Minimum wage is the amount of wage that an employee is entitled, and most of them are eligible for the minimum wage whether they are working full or part-time or they are being paid per hour or flat rate or salary. Although the minimum wage may attempt to set a minimal living standard, the outcomes that are not unintended may undermine its effectiveness. There is evidence all over that shows that the increase in the minimum wage is accompanied by job destruction. There are also evidence on the effects of the distribution, although they are limited, that do not ascertain a favorable outcome although some groups may be seen to benefit. The minimum wage has for a long time been known to assist the poor and the families with low income.
Minimum wage refers to the lowest remuneration set up by law that employer is legally bound to pay or offer to workers. This sets the price bar in the country under which the labour would not agree to sell the services. The law was initially invented by the New Zealand and Australia. The purpose was to maintain a minimum living standard for the workers who are unskilled. The people having unsound economical knowledge believes that this law can protect the workers from being abused and therefore can help in reducing the poverty.
A minimum wage is considered as the lowest compensation that employers may legally pay to employees. Similarly, employees may not sell their labor below the price floor. A price floor is a legal minimum in which the government does not facilitate the price of a good or service to decrease below the floor. The minimum wage has gained impetus among policy makers as a method to lessen rising wage as well as inequality of income. However, higher minimum wage or increasing price floor on the price of labor leads to job loss and probable magnitude of those losses.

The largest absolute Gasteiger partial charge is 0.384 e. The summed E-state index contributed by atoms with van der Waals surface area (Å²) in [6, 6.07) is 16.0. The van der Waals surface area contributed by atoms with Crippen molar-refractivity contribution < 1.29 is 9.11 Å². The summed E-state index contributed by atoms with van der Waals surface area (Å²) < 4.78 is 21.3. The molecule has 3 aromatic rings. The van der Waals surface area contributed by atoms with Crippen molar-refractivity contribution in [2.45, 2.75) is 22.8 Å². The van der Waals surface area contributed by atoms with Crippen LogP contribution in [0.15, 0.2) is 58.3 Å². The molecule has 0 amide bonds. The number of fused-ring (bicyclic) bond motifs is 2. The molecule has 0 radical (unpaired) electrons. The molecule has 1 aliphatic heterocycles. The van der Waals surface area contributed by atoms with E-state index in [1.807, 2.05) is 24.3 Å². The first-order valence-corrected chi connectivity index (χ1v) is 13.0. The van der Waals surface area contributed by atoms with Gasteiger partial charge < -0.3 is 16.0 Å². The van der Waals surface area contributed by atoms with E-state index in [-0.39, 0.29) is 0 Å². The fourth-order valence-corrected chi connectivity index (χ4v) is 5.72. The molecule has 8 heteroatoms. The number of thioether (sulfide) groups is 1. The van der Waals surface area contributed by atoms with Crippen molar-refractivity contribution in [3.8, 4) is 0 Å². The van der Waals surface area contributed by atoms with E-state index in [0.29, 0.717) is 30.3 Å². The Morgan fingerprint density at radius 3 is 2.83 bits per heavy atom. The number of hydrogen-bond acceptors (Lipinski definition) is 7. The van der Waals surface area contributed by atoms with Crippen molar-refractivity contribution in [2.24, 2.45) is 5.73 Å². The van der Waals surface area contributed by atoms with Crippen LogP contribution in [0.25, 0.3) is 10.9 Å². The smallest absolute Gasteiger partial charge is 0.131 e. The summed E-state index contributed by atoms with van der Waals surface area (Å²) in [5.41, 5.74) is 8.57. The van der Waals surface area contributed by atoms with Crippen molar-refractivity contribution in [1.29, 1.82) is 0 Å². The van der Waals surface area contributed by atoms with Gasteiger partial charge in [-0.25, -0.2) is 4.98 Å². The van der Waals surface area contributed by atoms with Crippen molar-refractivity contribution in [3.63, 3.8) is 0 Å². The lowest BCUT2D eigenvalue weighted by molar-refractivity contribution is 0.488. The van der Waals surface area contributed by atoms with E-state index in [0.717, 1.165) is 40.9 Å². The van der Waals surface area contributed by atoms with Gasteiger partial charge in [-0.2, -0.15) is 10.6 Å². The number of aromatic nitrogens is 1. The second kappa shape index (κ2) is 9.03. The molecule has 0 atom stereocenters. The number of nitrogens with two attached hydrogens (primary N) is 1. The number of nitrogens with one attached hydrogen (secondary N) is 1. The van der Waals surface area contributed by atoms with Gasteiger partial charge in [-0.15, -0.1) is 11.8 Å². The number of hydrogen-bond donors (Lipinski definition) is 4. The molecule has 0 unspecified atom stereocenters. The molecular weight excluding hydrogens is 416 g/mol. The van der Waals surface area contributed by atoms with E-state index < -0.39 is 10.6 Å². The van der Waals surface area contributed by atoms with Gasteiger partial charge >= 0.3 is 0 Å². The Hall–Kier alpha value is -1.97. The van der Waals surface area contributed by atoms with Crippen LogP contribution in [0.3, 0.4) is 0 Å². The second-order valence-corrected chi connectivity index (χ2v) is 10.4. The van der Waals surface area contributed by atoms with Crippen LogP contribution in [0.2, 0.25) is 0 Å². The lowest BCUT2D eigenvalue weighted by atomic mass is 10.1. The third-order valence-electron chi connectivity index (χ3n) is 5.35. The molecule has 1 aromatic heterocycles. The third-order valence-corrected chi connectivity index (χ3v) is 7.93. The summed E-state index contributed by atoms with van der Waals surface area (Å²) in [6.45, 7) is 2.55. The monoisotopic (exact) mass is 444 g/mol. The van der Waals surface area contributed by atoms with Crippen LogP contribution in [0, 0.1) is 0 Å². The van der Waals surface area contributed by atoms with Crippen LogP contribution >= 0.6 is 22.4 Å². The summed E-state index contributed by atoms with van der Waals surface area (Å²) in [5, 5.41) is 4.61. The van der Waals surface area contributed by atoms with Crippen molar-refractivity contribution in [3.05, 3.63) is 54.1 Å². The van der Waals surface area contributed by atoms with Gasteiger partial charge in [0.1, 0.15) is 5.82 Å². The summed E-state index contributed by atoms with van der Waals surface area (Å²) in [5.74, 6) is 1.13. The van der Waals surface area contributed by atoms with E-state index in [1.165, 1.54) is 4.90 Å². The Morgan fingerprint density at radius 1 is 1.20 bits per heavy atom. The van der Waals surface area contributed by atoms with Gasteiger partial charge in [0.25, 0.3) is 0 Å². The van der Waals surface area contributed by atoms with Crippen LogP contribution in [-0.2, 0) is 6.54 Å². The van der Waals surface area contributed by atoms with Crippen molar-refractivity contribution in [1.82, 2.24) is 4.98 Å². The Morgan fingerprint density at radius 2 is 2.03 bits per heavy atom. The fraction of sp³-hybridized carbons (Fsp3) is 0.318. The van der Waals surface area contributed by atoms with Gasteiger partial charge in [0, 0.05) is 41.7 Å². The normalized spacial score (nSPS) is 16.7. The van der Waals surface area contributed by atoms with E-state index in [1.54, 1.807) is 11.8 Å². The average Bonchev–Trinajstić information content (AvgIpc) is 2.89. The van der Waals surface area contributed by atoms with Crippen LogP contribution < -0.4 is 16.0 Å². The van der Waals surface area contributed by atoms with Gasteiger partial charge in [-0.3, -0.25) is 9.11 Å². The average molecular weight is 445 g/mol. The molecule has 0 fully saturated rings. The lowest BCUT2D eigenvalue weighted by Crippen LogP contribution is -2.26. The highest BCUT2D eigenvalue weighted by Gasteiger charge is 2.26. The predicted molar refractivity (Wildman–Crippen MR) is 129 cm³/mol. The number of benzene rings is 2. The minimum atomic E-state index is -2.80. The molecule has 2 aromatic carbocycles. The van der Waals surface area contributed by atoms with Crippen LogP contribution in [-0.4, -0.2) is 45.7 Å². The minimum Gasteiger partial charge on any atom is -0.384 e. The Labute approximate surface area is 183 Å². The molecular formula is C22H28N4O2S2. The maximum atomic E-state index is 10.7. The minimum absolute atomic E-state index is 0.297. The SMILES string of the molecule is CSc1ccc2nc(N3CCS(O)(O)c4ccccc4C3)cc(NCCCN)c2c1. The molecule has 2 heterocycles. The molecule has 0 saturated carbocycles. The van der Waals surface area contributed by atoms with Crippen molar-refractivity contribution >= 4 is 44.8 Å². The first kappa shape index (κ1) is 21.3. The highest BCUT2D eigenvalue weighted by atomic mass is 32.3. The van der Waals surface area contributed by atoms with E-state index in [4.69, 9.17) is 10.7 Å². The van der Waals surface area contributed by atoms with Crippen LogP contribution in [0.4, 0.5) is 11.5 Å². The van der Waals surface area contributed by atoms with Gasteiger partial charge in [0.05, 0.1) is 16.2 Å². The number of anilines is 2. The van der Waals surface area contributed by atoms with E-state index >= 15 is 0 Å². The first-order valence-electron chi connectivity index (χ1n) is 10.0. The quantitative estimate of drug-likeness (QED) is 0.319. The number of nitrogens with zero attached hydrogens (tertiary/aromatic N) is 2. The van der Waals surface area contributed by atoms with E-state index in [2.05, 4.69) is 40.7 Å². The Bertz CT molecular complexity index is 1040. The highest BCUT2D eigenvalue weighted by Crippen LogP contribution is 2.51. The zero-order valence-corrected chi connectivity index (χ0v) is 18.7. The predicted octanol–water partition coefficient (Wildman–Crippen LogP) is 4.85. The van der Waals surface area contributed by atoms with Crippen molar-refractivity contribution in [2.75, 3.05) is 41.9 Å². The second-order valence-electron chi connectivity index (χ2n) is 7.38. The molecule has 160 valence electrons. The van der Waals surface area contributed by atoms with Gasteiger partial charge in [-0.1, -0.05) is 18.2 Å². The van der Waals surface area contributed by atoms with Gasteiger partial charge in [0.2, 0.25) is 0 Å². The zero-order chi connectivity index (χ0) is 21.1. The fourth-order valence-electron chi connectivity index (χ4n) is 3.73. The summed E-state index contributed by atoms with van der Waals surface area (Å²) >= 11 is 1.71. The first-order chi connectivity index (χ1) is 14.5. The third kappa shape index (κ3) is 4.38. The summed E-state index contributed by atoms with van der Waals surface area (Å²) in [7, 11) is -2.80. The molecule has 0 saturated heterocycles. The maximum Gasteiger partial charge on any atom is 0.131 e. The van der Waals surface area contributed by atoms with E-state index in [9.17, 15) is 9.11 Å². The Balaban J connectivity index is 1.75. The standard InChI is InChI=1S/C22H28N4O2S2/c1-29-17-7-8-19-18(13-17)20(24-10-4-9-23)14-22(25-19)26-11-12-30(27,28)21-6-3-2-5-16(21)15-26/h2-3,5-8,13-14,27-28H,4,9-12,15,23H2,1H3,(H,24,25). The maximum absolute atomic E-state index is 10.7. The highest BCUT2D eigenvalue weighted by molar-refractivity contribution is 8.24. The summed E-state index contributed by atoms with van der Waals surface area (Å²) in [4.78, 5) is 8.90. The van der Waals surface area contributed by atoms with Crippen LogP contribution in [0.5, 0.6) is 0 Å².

The main “common sense” argument is that by imposing minimum wages, one artificially raises the price of labour way from its “market-clearing” level and higher unemployment results-and the first to lose their jobs will be the least-skilled workers (city press;2014/11/25). The national minimum wage is a step towards an alternative growth path, in other words wages must be set to target productivity and efficiency. But it must be accompanied by other alternatives; such as industrial policy that sees that South Africa create jobs in sectors that can sustain moderately higher wages, and grow sectors that can benefit from, and contribute to, increased domestic demand (city press;2014/11/25). However national minimum wages promote equality, combat poverty and support economic development e.g. in Brazil during Lula’s tenure as president, the statutory minimum wage rose
He states by having so many of them taking up the low-skilled working jobs in America they are actually creating an increase in wage inequality. He states that by decreasing the numbers of low-skilled workers in America that it would actually reduce the wage inequality and strengthen the wages for people in those